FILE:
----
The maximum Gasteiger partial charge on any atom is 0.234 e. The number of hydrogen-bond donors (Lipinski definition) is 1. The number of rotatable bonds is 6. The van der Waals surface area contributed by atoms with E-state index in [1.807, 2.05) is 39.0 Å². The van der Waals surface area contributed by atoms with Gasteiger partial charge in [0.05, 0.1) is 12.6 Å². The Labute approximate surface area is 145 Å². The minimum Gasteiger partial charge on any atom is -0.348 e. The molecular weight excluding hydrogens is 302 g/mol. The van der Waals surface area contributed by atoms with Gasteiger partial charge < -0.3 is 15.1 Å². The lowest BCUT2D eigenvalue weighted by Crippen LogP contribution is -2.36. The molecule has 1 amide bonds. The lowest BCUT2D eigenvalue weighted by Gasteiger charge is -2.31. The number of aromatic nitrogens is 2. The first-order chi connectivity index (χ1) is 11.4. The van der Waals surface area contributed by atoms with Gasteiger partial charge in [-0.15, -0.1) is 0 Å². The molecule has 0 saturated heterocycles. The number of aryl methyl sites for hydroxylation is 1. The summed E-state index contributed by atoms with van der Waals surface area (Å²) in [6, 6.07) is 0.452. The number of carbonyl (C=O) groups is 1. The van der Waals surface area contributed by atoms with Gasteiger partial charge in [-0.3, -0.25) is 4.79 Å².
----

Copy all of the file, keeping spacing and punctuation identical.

The maximum Gasteiger partial charge on any atom is 0.234 e. The number of hydrogen-bond donors (Lipinski definition) is 1. The number of rotatable bonds is 6. The van der Waals surface area contributed by atoms with E-state index in [1.807, 2.05) is 39.0 Å². The van der Waals surface area contributed by atoms with Gasteiger partial charge in [0.05, 0.1) is 12.6 Å². The Labute approximate surface area is 145 Å². The minimum Gasteiger partial charge on any atom is -0.348 e. The molecular weight excluding hydrogens is 302 g/mol. The van der Waals surface area contributed by atoms with Gasteiger partial charge < -0.3 is 15.1 Å². The lowest BCUT2D eigenvalue weighted by Crippen LogP contribution is -2.36. The molecule has 1 amide bonds. The lowest BCUT2D eigenvalue weighted by Gasteiger charge is -2.31. The number of aromatic nitrogens is 2. The first-order chi connectivity index (χ1) is 11.4. The van der Waals surface area contributed by atoms with Gasteiger partial charge in [-0.15, -0.1) is 0 Å². The molecule has 0 saturated heterocycles. The number of aryl methyl sites for hydroxylation is 1. The summed E-state index contributed by atoms with van der Waals surface area (Å²) in [6, 6.07) is 0.452. The number of carbonyl (C=O) groups is 1. The van der Waals surface area contributed by atoms with Gasteiger partial charge in [-0.3, -0.25) is 4.79 Å².